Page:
Explore Western Liguria Above the Sea, Come with Me

July 21, 2020

Most of us spend time by the sea when visiting along side of it. This adventure once again took me away from the water and up into the mountains above Imperia where I spent a day traveling well off the beaten track and meeting the most wonderful people. Come with me.

From dawn until dusk my tour leader and I traveled in the hills and mountains above Imperia to meet members of a Consortium of local, authentic, artisanal groups of wonderful and talented providers of Ligurian specialties. With this group there are ways to hike and bike with guides all throughout the hills and dales. There are museum curators, chefs, olive oil makers and vintners. I skipped the heavy exercising and went for meeting the locals and sampling their trades.

In the morning me met our professional driver, Gianni, who drove to meet Tiziana Guetelli of the Cultural Association Guattelli, a museum collection of the art and artistry of the Olive Oil Can. 

Housed within this 17th century oil mill Tiziana arranged thousands of Metal olive oil cans from all over the world. Her mother had begun the collection many years ago. She appreciated the artistry involved in creating these very individual artworks.

 She just kept selecting more.

Her daughter, as a tribute to her mother and to the history that is often tossed and lost, created the museum, displaying so many items she did not have enough room even in this location.

For those of us of Italian heritage, do you recall these old decorative cans around the house? My father often used them to store nuts and bolts, nails and other accoutrements for construction and repair. I recall perusing his selections and admiring their beauty.

 I always wondered why they were in the basement. Walking through this museum brought back fond memories I had forgotten.

Many collectors had wanted to purchase some of these tin cans.  One person, Francis Coppola, received 600 of them. Here is his letter of gratitude.

Now that is a memory for Tiziana to treasure.

You won’t see this museum on any large tour. Gianni’s automobile can carry 8 people and it barely fits on the road. Let me know if you would like to visit and I can assist you in arranging a tour of the museum and all else to follow.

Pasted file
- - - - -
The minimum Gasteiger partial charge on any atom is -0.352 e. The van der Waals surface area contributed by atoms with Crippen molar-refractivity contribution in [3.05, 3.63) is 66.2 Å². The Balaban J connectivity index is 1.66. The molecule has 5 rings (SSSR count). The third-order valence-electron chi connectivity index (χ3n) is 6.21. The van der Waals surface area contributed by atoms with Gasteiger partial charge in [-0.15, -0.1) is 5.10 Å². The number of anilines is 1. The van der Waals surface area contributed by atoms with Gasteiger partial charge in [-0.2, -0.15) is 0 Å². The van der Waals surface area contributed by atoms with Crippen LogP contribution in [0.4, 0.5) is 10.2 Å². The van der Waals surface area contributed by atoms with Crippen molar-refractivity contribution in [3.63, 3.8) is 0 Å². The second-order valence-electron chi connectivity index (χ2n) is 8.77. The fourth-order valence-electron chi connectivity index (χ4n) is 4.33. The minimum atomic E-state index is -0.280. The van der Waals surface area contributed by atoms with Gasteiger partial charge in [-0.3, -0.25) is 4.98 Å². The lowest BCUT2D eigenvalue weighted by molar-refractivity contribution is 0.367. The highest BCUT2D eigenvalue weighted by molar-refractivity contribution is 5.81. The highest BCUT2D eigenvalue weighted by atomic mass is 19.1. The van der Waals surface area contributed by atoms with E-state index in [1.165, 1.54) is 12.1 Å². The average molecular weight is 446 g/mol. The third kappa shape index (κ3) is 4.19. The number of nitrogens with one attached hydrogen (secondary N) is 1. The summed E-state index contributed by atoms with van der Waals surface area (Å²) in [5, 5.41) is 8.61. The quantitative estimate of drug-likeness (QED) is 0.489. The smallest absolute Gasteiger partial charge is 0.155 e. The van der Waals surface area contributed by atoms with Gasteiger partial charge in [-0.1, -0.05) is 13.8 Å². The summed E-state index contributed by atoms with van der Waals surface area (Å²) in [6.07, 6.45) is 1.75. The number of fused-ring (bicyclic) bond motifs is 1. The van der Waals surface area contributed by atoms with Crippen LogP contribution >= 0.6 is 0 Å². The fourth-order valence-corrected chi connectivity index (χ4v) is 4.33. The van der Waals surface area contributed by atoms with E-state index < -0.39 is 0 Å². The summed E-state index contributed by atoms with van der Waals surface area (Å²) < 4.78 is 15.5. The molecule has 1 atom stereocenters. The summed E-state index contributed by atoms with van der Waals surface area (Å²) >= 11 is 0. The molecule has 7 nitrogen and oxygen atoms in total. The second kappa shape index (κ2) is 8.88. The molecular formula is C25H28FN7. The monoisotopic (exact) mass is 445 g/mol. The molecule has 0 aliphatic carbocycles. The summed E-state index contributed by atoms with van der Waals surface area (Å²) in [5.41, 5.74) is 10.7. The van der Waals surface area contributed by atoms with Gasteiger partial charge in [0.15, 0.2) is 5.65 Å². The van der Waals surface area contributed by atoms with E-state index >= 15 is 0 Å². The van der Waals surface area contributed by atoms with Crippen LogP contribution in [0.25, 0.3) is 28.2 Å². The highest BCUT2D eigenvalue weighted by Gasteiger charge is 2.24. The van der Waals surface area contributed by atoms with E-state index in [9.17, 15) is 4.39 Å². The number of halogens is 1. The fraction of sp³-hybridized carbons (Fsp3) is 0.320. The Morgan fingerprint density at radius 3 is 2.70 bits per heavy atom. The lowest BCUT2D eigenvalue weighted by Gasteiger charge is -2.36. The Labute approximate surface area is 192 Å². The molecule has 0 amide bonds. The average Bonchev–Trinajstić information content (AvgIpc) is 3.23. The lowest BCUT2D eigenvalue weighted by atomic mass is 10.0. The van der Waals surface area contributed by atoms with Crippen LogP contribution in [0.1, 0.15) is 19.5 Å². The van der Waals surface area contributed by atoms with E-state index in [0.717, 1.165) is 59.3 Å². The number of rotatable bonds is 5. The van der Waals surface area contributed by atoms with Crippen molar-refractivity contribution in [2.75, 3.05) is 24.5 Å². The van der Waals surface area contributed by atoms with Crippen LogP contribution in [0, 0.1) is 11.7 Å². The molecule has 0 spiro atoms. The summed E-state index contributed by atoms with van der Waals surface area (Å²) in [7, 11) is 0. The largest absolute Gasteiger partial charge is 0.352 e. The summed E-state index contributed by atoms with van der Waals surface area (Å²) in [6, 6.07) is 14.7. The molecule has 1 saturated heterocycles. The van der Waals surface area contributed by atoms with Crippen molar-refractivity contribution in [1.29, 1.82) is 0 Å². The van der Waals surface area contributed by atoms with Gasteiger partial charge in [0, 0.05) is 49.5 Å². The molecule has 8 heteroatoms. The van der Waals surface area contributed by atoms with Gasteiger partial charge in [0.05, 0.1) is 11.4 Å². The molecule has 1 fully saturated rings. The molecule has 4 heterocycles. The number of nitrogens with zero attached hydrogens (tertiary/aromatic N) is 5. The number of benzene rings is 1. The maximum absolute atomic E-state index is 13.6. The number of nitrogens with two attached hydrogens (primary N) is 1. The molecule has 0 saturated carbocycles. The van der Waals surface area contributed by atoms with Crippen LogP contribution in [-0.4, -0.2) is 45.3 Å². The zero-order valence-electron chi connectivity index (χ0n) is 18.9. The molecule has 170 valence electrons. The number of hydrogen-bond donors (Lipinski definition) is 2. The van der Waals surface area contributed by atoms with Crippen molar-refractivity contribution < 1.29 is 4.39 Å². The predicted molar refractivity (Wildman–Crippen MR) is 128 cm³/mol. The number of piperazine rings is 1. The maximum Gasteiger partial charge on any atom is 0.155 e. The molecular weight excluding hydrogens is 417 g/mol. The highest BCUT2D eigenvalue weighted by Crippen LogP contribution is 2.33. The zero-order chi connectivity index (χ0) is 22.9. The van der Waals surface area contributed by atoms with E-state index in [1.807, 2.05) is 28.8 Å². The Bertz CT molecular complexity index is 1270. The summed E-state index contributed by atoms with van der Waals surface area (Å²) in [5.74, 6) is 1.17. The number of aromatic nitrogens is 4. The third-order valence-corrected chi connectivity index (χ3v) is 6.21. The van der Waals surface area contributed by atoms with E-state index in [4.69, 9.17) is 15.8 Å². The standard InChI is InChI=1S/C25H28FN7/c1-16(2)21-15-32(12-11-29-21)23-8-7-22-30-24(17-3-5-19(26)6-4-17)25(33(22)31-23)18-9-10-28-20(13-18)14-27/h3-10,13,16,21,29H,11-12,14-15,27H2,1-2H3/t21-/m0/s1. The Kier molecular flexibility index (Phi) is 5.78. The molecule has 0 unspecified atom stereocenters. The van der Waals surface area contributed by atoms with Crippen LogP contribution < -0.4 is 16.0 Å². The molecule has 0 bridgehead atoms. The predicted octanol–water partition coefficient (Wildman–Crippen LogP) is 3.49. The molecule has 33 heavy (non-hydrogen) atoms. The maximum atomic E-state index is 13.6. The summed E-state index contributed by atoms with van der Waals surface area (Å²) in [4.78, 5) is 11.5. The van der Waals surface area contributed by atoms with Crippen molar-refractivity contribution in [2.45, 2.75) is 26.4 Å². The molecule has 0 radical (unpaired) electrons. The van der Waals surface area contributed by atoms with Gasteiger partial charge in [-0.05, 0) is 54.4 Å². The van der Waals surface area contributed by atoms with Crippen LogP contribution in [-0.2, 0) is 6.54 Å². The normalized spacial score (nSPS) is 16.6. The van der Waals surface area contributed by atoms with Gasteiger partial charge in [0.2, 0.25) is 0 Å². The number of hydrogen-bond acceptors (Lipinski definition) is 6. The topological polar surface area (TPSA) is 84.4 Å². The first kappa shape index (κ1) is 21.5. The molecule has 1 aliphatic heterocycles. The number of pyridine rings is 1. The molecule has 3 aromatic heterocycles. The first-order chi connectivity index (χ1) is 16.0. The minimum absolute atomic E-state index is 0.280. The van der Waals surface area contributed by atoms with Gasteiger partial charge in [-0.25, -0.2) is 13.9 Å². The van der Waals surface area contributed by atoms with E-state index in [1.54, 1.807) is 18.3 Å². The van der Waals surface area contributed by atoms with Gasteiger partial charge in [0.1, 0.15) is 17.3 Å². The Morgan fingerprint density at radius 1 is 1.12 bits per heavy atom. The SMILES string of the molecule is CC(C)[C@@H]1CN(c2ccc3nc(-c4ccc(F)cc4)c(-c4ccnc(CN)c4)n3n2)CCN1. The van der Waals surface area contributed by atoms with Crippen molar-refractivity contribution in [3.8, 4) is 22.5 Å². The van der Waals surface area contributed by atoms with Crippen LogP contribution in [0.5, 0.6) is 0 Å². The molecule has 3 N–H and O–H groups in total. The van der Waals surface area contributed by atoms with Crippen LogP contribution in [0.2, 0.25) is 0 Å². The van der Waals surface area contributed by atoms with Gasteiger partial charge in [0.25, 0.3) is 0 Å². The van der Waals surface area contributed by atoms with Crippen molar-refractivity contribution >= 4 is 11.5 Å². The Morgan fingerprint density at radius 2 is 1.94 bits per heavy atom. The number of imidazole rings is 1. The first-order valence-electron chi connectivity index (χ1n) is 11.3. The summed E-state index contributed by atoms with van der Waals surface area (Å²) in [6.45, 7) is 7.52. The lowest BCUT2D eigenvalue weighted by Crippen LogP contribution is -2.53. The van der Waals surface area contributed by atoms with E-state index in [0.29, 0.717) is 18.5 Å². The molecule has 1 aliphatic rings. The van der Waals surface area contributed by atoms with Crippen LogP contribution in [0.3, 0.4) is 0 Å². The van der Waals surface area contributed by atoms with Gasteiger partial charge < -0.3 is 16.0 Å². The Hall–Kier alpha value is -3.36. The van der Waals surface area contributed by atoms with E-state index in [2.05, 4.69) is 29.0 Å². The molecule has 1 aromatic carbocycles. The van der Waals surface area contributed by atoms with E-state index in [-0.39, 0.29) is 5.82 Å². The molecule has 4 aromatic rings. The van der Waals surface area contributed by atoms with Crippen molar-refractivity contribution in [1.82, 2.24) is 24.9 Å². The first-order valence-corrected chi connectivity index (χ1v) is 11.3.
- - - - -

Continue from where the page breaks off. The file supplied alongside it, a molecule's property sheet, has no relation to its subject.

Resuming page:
Our next stop literally took my breath away. We traveled along winding roads to Lucinasco, the home of Christina, Adriano, her parents Silvano and Silvana where they own a B&B

With antique beds and modern baths.

This is also where they live and where they grow their olives making them into award winning Armato Olive Oil.

Cristina is a gem of a person. Her heart is big enough for everyone and I felt her care and generosity from the moment I met her. She is proud of her family, her town, her olive oil. In 2019, her olive oil came in second among olive oil producers all over the world. 

This year, 2020 they just announced the following:

“7 July 2020, Cristina Armato Lucianasco—Passion and commitment to quality bear fruit. This week Cristina and Adriano of Agriturismo Nonni Devia Azienda Agricola prove it to us at the London International Olive Oil Competitions 2020. Out of 511 they once again received the Silver Award.” Quote from the press release of the Riviere di Liguria Chamber of Commerce.

They definitely have bragging rights. Yet, that is not how they behave. First, we visited their closest olive grove with Adriano and Christina’s father, Silvano. 

We walked among the trees on this mountain top.

The olives are much smaller here than where visited before closer to sea level.

They own land up and down the hills and these olive trees are terraced like on small stone fronted shelves. This helps prevent land washing away, and, if I understood correctly, wild boar do not like the terracing. 

Adriano told us that these olives would not be ready until December or January usually. He invites travelers to join him in spreading out their nets, shaking the trees and collecting the olives. He then presses it giving each helper a small amount from the pressing. He and Christina also allow people to claim an olive tree and he will name it for them. They usually shake their own tree and press their own olives from that tree.

Don’t worry. If you arrive in a different month to do olive oil tasting you can help Adriano fix the terraced walls. Get the feel of what it is like to work on an olive farm.

After picking, you must press the oil. Cristina and Adriano have everything they need to make their cold pressed, extra virgin olive oil. They have all the automated, modern conveniences shown below.

Their older, more hand run items are still here in storage.

These artisans appreciate modern ways as much as the rest of us, as long as the quality meets their same, high standards.

They do keep their old equipment for posterity.

Their pictures of their nonni e bisnonni  are right alongside these items in their home. 

We enjoyed seeing all this and had worked up an appetite. 

Here is Cristina, after introducing her mother, Silvana, who was in the kitchen preparing and plating a meal to remember. Of course, we began with some of their olives.

Next, homemade crackers with their luscious olive oil spread. YUM.

Next came Silviana’s homemade pizza.

And homemade focaccia with their olives. Oh my goodness.

These are all traditional foods from the region, and they were each delicious. How about some candied fruit to clear the palate?